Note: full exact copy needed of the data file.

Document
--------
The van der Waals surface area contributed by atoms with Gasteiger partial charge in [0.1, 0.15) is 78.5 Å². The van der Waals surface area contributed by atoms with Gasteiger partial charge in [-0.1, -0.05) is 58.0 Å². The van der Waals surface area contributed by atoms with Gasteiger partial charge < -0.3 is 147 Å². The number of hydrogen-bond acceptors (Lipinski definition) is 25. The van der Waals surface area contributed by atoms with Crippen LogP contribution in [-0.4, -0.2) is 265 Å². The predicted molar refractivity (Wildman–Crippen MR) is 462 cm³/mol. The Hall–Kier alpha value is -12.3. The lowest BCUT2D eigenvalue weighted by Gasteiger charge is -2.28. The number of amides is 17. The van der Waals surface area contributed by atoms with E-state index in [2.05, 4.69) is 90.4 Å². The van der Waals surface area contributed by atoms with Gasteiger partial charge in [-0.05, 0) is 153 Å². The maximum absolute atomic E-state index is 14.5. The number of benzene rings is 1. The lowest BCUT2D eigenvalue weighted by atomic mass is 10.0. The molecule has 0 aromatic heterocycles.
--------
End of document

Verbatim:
The van der Waals surface area contributed by atoms with Gasteiger partial charge in [0.1, 0.15) is 78.5 Å². The van der Waals surface area contributed by atoms with Gasteiger partial charge in [-0.1, -0.05) is 58.0 Å². The van der Waals surface area contributed by atoms with Gasteiger partial charge < -0.3 is 147 Å². The number of hydrogen-bond acceptors (Lipinski definition) is 25. The van der Waals surface area contributed by atoms with Crippen LogP contribution in [-0.4, -0.2) is 265 Å². The predicted molar refractivity (Wildman–Crippen MR) is 462 cm³/mol. The Hall–Kier alpha value is -12.3. The lowest BCUT2D eigenvalue weighted by Gasteiger charge is -2.28. The number of amides is 17. The van der Waals surface area contributed by atoms with E-state index in [2.05, 4.69) is 90.4 Å². The van der Waals surface area contributed by atoms with Gasteiger partial charge in [-0.05, 0) is 153 Å². The maximum absolute atomic E-state index is 14.5. The number of benzene rings is 1. The lowest BCUT2D eigenvalue weighted by atomic mass is 10.0. The molecule has 0 aromatic heterocycles.